The importance of incorporating physical activities on a daily basis into all of our lives is a key piece to promoting overall health and wellness. Inactivity is a widespread issue for all Americans and for children in particular. The rates of overweight and obesity for both adults and children are increasing, and activity levels are low across all ages. For children with disabilities, it is even more problematic. It has been found that more than half of all children with autism spectrum disorders are either overweight or at risk for being overweight. Studies have shown this weight gain most often is due to inadequate levels of physical activity. To compound this, the medications commonly prescribed to those with developmental disabilities can also contribute to weight gain. In addition, careful attention should be given to the excessive use of edible reinforcement for clinical and academic programming, since this can be another contributing factor to weight gain.

Adhering to a healthy lifestyle is clearly essential for individuals with developmental disabilities, but how do we best incorporate it into the day-to-day routine for the individuals we serve? Often, caregivers share this goal and attempt to increase physical activity for the individuals with autism in their care. Most of the time, they fail.  Individuals with developmental disabilities may resist the exercise routine, may not have stamina to tolerate the exercise, and may engage in aberrant behavior that interferes with the activity.

There are many ways to successfully engage individuals with disabilities in recreational and exercise related activities, utilizing their preferred activities to motivate them. Within residential and school programs, activities such as playing basketball, using the treadmill, boot camp activities, fitness programs through the Wii and races can be included in daily schedules and routines. Systematically introducing these routines into our clients’ lives produces long-term outcomes and lifelong habits that impact overall health and wellness. Shaping procedures are very effective to increase individuals’ duration of participation in those activities that require more effort. For example, clinical experience shows that slowly introducing cardio equipment for one-minute increments and increasing that duration on a measured schedule has been effective.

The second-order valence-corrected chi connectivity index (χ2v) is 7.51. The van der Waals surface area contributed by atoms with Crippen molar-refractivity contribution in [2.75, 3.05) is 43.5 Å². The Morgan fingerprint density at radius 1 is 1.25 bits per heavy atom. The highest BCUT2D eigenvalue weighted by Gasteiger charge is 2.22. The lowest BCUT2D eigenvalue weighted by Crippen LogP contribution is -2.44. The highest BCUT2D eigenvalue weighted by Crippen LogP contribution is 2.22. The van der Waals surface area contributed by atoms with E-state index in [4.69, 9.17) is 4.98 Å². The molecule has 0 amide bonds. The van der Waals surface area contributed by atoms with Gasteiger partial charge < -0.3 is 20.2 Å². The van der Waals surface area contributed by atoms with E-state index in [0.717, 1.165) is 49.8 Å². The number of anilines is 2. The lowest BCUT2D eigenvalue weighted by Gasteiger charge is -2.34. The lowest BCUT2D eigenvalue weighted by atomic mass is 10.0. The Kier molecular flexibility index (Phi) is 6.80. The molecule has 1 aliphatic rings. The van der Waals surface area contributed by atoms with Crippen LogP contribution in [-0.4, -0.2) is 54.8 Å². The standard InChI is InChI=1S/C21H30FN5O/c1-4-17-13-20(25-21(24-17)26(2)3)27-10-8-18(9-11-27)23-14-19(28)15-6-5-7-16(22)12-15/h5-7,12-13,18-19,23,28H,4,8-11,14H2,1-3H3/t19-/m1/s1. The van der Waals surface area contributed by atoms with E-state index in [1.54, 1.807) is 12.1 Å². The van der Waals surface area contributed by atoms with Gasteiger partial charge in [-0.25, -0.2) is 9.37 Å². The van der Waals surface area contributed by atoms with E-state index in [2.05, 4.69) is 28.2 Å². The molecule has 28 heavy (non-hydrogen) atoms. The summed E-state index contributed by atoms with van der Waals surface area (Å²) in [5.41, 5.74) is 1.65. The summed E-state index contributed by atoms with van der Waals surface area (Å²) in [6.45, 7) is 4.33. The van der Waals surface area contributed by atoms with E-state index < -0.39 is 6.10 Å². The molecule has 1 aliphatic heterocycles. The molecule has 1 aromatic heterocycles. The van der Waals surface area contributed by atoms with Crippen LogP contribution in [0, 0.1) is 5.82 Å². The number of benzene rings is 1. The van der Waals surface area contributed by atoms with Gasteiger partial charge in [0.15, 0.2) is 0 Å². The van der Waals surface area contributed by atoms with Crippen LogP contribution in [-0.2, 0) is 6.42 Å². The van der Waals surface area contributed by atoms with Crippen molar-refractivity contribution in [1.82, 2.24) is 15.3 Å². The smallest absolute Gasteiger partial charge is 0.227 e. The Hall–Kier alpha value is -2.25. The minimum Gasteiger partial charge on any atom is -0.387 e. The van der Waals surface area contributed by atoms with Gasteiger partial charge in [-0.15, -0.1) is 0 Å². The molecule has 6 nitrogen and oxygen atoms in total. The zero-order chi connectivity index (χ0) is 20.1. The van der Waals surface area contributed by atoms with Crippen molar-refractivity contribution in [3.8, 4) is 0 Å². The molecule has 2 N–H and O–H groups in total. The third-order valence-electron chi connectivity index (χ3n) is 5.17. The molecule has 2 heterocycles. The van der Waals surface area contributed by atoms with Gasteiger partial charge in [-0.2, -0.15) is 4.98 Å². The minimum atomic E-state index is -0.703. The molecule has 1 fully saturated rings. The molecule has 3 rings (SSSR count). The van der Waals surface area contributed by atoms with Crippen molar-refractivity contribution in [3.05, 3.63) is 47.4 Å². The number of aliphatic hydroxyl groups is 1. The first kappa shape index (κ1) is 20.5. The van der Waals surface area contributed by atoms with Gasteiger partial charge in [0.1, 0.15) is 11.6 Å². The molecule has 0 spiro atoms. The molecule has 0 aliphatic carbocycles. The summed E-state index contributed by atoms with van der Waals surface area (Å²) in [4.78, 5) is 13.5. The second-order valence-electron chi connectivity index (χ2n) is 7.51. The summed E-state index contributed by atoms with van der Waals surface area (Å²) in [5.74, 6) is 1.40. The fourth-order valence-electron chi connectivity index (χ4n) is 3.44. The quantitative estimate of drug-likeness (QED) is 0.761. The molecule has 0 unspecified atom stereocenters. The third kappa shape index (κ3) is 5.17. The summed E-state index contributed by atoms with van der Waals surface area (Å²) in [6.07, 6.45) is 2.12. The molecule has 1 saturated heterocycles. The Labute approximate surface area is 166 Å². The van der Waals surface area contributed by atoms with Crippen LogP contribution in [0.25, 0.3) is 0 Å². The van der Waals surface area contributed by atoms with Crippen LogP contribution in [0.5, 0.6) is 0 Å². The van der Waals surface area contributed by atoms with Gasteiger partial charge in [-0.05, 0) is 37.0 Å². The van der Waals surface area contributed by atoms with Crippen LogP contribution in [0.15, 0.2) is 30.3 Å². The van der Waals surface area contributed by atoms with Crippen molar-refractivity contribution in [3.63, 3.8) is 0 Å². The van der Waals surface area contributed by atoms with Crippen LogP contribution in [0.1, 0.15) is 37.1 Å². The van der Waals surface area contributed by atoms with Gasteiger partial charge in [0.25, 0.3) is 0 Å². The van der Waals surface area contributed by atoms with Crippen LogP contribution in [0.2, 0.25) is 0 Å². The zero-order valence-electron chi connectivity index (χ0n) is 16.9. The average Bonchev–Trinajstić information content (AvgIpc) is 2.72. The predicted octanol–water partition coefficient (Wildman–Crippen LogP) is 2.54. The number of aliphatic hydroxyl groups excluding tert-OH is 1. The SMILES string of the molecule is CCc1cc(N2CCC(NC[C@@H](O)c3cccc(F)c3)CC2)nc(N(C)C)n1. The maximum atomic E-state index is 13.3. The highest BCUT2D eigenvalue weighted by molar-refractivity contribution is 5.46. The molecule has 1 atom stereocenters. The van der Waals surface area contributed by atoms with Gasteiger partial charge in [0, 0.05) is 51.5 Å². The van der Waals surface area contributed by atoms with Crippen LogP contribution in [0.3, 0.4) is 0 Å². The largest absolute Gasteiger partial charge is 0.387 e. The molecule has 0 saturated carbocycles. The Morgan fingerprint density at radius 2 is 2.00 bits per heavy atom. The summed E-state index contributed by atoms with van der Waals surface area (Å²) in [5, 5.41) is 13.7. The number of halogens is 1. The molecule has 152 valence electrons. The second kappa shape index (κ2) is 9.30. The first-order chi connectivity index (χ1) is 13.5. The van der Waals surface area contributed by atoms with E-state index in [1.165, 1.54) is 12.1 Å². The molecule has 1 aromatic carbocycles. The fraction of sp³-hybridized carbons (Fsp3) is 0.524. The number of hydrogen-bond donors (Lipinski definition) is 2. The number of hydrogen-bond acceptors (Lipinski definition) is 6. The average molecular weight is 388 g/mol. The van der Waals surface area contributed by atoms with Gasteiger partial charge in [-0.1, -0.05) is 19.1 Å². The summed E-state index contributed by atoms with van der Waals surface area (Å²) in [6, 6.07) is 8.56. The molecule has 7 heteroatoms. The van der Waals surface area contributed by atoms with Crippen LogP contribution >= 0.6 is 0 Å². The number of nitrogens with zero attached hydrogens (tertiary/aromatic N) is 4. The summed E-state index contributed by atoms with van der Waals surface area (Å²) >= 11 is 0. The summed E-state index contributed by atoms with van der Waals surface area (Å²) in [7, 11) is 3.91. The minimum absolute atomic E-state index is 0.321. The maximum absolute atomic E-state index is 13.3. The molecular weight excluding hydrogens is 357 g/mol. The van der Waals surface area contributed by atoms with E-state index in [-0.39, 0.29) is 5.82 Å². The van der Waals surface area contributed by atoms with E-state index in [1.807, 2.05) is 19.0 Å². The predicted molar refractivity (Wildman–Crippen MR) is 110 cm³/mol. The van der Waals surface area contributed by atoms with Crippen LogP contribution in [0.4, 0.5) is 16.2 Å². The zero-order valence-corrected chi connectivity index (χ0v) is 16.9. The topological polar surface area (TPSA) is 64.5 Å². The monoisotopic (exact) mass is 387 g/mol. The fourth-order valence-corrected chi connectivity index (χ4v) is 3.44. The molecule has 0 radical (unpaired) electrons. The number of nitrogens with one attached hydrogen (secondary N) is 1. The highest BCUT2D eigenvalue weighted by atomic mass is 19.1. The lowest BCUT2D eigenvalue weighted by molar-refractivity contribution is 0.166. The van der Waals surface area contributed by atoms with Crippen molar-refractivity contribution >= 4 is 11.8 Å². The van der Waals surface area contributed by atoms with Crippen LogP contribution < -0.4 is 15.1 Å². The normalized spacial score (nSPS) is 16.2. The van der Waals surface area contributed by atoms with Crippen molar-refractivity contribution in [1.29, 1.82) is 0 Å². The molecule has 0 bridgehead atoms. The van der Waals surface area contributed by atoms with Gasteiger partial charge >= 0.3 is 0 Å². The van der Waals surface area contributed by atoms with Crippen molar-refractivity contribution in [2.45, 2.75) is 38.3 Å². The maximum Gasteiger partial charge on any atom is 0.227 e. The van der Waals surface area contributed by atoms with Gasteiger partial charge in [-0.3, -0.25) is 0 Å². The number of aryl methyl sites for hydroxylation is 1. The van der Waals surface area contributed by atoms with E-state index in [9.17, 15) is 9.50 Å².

Another successful method can be having individuals do five sit-ups and five jumping jacks to begin, and increasing the number of repetitions completed. Utilizing visual schedules and terminal reinforcers allows the individual to have a clear understanding of what they are expected to complete and what they can access upon completion. Many of these strategies are used by typically developing exercisers as well. Many of us need to work slowly to increase our stamina. Who wants to exercise without knowing when it is going to end?  This is especially true for learners with developmental disabilities.

Another strategy is to combine the other preferred experiences with the exercise routine. When introducing exercise, for example, one can pair these routines with access to watching a preferred movie or listening to a preferred musical artist. Again, most typical learners do not enjoy being on the treadmill with no music or television to entertain them! It is also a good idea to have staff members, family and friends participate in the routine next to the individual. This not only promotes the individual completing the routine with the right form and technique, but also allows them to feel like they do not have to complete the activity alone.

There are other activities that can be incorporated into daily routines that also increase movement and motion. Gardening, for an example, is a great way to get an individual moving, squatting, bending, carrying items and getting some exercise without even knowing it! Other examples might include cleaning the house, taking out the trash, biking to a park, or walking to a store to get needed items.  It is helpful to find opportunities for additional exercise that can be embedded into daily routines.

Individuals with developmental disabilities do not have all of the same opportunities to engage in social and competitive activities with peers within their same age group. However, such opportunities can be contrived. Exercise and sporting events provide these opportunities along with teaching individuals with developmental disabilities so many important and life changing skills that cannot be learned in a structured classroom setting. Recently, a couple of individuals within our agency ran and/or walked two charitable 5k races with their teachers. Their entire community was present to demonstrate their support, cheer for them and capture action shots as they crossed the finish line. Their peers, other staff members, and their families were extremely proud of their accomplishment. Many people enjoy participating in group-gym or boot camp style classes as an opportunity to have fun with a group of people while still exercising.

Carryover to Other Areas of Life

The benefits of exercise and good nutrition carry over into other areas of life as well. It has been noted that people that exercise consistently tend to sleep better. Exercise also helps students with disabilities exert their physical energy in an adaptive and positive manner. Nutrition influences global health and reduces obesity. Those with healthy, active lifestyles may not get ill as frequently. Exercise raises serotonin levels, increasing overall happiness, enjoyment and social interactions. As previously stated, these healthy and movement-based activities also provide additional opportunities for peer and group interactions, a skill set that we are consistently working to strengthen in individuals with developmental disabilities.  

Jennifer Croner, M.S.Ed.,  is the Research and Training Coordinator for Melmark. Kim Duhanyan, BCBA, is the Director of Residential Services, Melmark New England. Silva Orchanian, is the BCBA, Director of School Services, Melmark New England. Mary Jane Weiss, Ph.D., BCBA-D, is the Executive Director of Research, Melmark. Melmark is a comprehensive multi-service agency, providing residential, educational and therapeutic services for children and adults with autism, intellectual disabilities, brain injuries and other neurological and genetic diagnoses.